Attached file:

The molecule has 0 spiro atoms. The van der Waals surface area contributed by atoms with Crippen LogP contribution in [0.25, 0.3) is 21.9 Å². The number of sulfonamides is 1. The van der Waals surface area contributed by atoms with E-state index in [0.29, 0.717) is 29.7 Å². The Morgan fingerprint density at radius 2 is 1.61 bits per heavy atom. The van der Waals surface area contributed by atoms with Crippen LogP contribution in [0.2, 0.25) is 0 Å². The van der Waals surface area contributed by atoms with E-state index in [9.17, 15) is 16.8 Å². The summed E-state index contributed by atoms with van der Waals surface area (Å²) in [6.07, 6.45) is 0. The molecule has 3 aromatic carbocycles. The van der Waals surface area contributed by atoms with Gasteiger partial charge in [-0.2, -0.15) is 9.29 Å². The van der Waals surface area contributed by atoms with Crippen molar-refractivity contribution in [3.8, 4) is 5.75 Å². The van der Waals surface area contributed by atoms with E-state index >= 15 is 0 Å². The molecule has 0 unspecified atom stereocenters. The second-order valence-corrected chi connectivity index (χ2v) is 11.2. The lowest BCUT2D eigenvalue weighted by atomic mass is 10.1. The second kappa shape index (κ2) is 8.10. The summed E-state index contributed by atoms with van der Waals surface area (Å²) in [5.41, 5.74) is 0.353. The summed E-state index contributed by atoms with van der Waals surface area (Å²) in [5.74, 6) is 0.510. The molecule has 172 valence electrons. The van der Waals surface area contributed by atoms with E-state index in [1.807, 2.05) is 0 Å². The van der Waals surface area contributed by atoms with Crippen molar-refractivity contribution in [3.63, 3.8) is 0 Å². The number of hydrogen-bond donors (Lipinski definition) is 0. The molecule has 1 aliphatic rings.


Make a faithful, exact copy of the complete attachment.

The molecule has 0 spiro atoms. The van der Waals surface area contributed by atoms with Crippen LogP contribution in [0.25, 0.3) is 21.9 Å². The number of sulfonamides is 1. The van der Waals surface area contributed by atoms with E-state index in [0.29, 0.717) is 29.7 Å². The Morgan fingerprint density at radius 2 is 1.61 bits per heavy atom. The van der Waals surface area contributed by atoms with Crippen LogP contribution in [0.2, 0.25) is 0 Å². The van der Waals surface area contributed by atoms with E-state index in [9.17, 15) is 16.8 Å². The summed E-state index contributed by atoms with van der Waals surface area (Å²) in [6.07, 6.45) is 0. The molecule has 3 aromatic carbocycles. The van der Waals surface area contributed by atoms with Gasteiger partial charge in [-0.2, -0.15) is 9.29 Å². The van der Waals surface area contributed by atoms with Crippen molar-refractivity contribution in [3.8, 4) is 5.75 Å². The van der Waals surface area contributed by atoms with E-state index >= 15 is 0 Å². The molecule has 0 unspecified atom stereocenters. The second-order valence-corrected chi connectivity index (χ2v) is 11.2. The lowest BCUT2D eigenvalue weighted by atomic mass is 10.1. The second kappa shape index (κ2) is 8.10. The summed E-state index contributed by atoms with van der Waals surface area (Å²) in [5.41, 5.74) is 0.353. The summed E-state index contributed by atoms with van der Waals surface area (Å²) in [5.74, 6) is 0.510. The molecule has 172 valence electrons. The van der Waals surface area contributed by atoms with E-state index in [1.807, 2.05) is 0 Å². The van der Waals surface area contributed by atoms with Crippen molar-refractivity contribution in [3.63, 3.8) is 0 Å². The number of hydrogen-bond donors (Lipinski definition) is 0. The molecule has 1 aliphatic rings.